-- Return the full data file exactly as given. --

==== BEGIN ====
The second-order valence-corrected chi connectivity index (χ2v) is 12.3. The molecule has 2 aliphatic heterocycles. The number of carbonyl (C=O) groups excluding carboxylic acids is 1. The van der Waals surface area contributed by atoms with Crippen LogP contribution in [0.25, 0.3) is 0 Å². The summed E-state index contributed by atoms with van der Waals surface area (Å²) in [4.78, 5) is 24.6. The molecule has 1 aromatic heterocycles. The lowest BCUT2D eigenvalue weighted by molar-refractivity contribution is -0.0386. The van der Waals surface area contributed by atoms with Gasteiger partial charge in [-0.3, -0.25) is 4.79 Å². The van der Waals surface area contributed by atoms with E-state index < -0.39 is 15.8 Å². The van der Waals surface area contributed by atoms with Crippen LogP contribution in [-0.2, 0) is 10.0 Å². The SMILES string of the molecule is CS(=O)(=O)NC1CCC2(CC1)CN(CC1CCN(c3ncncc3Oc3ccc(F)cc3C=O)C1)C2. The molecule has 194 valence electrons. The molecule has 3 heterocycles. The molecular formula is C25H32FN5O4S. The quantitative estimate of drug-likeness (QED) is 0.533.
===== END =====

The second-order valence-corrected chi connectivity index (χ2v) is 12.3. The molecule has 2 aliphatic heterocycles. The number of carbonyl (C=O) groups excluding carboxylic acids is 1. The van der Waals surface area contributed by atoms with Crippen LogP contribution in [0.25, 0.3) is 0 Å². The summed E-state index contributed by atoms with van der Waals surface area (Å²) in [4.78, 5) is 24.6. The molecule has 1 aromatic heterocycles. The lowest BCUT2D eigenvalue weighted by molar-refractivity contribution is -0.0386. The van der Waals surface area contributed by atoms with Gasteiger partial charge in [-0.3, -0.25) is 4.79 Å². The van der Waals surface area contributed by atoms with E-state index < -0.39 is 15.8 Å². The van der Waals surface area contributed by atoms with Crippen LogP contribution in [-0.2, 0) is 10.0 Å². The SMILES string of the molecule is CS(=O)(=O)NC1CCC2(CC1)CN(CC1CCN(c3ncncc3Oc3ccc(F)cc3C=O)C1)C2. The molecule has 194 valence electrons. The molecule has 3 heterocycles. The molecular formula is C25H32FN5O4S. The quantitative estimate of drug-likeness (QED) is 0.533.